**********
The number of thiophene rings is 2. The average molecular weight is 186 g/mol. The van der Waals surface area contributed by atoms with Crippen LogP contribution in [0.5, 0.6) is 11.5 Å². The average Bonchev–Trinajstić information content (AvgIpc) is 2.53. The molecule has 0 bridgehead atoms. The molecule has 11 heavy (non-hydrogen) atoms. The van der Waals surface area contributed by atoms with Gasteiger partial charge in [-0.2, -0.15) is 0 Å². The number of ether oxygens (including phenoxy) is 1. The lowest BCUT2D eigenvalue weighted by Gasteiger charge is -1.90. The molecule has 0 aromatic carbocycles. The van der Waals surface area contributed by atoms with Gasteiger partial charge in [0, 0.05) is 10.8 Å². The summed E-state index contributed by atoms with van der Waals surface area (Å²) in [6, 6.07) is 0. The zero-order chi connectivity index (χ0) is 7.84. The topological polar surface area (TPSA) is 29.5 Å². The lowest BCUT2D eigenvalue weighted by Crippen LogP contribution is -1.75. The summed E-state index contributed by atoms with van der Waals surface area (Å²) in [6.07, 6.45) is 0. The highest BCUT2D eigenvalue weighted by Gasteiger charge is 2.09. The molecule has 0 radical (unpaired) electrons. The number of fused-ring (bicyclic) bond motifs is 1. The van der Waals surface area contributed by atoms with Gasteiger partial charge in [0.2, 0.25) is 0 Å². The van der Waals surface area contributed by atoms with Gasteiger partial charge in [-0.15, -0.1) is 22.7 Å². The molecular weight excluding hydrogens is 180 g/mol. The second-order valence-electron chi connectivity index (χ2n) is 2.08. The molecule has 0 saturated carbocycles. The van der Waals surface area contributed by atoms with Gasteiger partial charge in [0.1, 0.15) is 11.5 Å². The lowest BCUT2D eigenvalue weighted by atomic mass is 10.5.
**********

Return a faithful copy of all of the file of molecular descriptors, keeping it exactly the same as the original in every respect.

The number of thiophene rings is 2. The average molecular weight is 186 g/mol. The van der Waals surface area contributed by atoms with Crippen LogP contribution in [0.5, 0.6) is 11.5 Å². The average Bonchev–Trinajstić information content (AvgIpc) is 2.53. The molecule has 0 bridgehead atoms. The molecule has 11 heavy (non-hydrogen) atoms. The van der Waals surface area contributed by atoms with Gasteiger partial charge in [-0.2, -0.15) is 0 Å². The number of ether oxygens (including phenoxy) is 1. The lowest BCUT2D eigenvalue weighted by Gasteiger charge is -1.90. The molecule has 0 aromatic carbocycles. The van der Waals surface area contributed by atoms with Gasteiger partial charge in [0, 0.05) is 10.8 Å². The summed E-state index contributed by atoms with van der Waals surface area (Å²) in [6, 6.07) is 0. The zero-order chi connectivity index (χ0) is 7.84. The topological polar surface area (TPSA) is 29.5 Å². The lowest BCUT2D eigenvalue weighted by Crippen LogP contribution is -1.75. The summed E-state index contributed by atoms with van der Waals surface area (Å²) in [6.07, 6.45) is 0. The highest BCUT2D eigenvalue weighted by Gasteiger charge is 2.09. The molecule has 0 radical (unpaired) electrons. The number of fused-ring (bicyclic) bond motifs is 1. The van der Waals surface area contributed by atoms with Gasteiger partial charge in [0.2, 0.25) is 0 Å². The van der Waals surface area contributed by atoms with Gasteiger partial charge in [-0.15, -0.1) is 22.7 Å². The molecular weight excluding hydrogens is 180 g/mol. The second-order valence-electron chi connectivity index (χ2n) is 2.08. The molecule has 0 saturated carbocycles. The van der Waals surface area contributed by atoms with Gasteiger partial charge in [0.1, 0.15) is 11.5 Å². The lowest BCUT2D eigenvalue weighted by atomic mass is 10.5.